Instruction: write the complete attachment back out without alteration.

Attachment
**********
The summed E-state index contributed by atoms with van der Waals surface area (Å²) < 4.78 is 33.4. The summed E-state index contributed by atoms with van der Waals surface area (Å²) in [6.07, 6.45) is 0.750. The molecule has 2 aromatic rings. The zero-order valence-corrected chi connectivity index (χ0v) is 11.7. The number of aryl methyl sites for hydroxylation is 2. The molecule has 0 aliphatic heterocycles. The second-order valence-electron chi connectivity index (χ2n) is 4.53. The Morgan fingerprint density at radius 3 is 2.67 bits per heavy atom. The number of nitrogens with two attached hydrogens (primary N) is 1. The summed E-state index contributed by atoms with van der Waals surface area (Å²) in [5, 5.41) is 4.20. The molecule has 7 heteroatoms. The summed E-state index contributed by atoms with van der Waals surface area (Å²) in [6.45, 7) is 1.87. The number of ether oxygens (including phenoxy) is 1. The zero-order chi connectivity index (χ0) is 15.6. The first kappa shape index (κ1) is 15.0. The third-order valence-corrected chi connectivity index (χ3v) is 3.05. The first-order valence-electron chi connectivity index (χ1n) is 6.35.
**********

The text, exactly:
The summed E-state index contributed by atoms with van der Waals surface area (Å²) < 4.78 is 33.4. The summed E-state index contributed by atoms with van der Waals surface area (Å²) in [6.07, 6.45) is 0.750. The molecule has 2 aromatic rings. The zero-order valence-corrected chi connectivity index (χ0v) is 11.7. The number of aryl methyl sites for hydroxylation is 2. The molecule has 0 aliphatic heterocycles. The second-order valence-electron chi connectivity index (χ2n) is 4.53. The Morgan fingerprint density at radius 3 is 2.67 bits per heavy atom. The number of nitrogens with two attached hydrogens (primary N) is 1. The summed E-state index contributed by atoms with van der Waals surface area (Å²) in [5, 5.41) is 4.20. The molecule has 7 heteroatoms. The summed E-state index contributed by atoms with van der Waals surface area (Å²) in [6.45, 7) is 1.87. The number of ether oxygens (including phenoxy) is 1. The zero-order chi connectivity index (χ0) is 15.6. The first kappa shape index (κ1) is 15.0. The third-order valence-corrected chi connectivity index (χ3v) is 3.05. The first-order valence-electron chi connectivity index (χ1n) is 6.35.